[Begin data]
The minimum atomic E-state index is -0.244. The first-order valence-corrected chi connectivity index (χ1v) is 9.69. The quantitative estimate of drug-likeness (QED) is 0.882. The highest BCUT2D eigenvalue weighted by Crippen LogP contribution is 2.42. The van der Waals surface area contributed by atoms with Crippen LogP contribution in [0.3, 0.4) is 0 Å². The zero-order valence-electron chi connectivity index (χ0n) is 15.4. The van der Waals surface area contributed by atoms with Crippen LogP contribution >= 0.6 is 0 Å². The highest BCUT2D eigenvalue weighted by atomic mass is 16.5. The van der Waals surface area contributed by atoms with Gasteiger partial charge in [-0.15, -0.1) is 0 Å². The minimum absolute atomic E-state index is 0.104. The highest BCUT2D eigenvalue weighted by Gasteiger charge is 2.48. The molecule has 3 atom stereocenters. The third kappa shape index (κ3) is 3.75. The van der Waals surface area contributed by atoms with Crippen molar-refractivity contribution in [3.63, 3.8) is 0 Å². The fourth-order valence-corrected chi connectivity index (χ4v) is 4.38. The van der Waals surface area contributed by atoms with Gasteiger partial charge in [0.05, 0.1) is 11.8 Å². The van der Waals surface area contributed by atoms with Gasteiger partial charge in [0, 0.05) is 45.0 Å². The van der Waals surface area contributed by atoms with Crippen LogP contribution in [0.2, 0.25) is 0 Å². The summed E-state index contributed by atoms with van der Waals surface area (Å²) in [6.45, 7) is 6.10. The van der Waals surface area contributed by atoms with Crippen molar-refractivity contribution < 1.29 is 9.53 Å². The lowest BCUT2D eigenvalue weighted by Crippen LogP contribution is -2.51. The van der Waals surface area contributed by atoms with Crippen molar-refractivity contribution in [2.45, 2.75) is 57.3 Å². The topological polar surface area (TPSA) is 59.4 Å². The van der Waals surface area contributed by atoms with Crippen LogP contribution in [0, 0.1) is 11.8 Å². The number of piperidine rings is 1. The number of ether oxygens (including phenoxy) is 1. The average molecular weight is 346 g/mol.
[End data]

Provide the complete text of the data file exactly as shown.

The minimum atomic E-state index is -0.244. The first-order valence-corrected chi connectivity index (χ1v) is 9.69. The quantitative estimate of drug-likeness (QED) is 0.882. The highest BCUT2D eigenvalue weighted by Crippen LogP contribution is 2.42. The van der Waals surface area contributed by atoms with Crippen LogP contribution in [0.3, 0.4) is 0 Å². The zero-order valence-electron chi connectivity index (χ0n) is 15.4. The van der Waals surface area contributed by atoms with Crippen LogP contribution >= 0.6 is 0 Å². The highest BCUT2D eigenvalue weighted by atomic mass is 16.5. The van der Waals surface area contributed by atoms with Gasteiger partial charge in [-0.15, -0.1) is 0 Å². The minimum absolute atomic E-state index is 0.104. The highest BCUT2D eigenvalue weighted by Gasteiger charge is 2.48. The molecule has 3 atom stereocenters. The third kappa shape index (κ3) is 3.75. The van der Waals surface area contributed by atoms with Crippen molar-refractivity contribution in [3.63, 3.8) is 0 Å². The fourth-order valence-corrected chi connectivity index (χ4v) is 4.38. The van der Waals surface area contributed by atoms with Gasteiger partial charge in [0.05, 0.1) is 11.8 Å². The van der Waals surface area contributed by atoms with Gasteiger partial charge in [0, 0.05) is 45.0 Å². The van der Waals surface area contributed by atoms with Crippen LogP contribution in [0.2, 0.25) is 0 Å². The summed E-state index contributed by atoms with van der Waals surface area (Å²) in [6.45, 7) is 6.10. The van der Waals surface area contributed by atoms with Crippen molar-refractivity contribution < 1.29 is 9.53 Å². The lowest BCUT2D eigenvalue weighted by Crippen LogP contribution is -2.51. The van der Waals surface area contributed by atoms with Crippen molar-refractivity contribution in [2.45, 2.75) is 57.3 Å². The topological polar surface area (TPSA) is 59.4 Å². The van der Waals surface area contributed by atoms with Crippen LogP contribution in [0, 0.1) is 11.8 Å². The number of piperidine rings is 1. The number of ether oxygens (including phenoxy) is 1. The average molecular weight is 346 g/mol.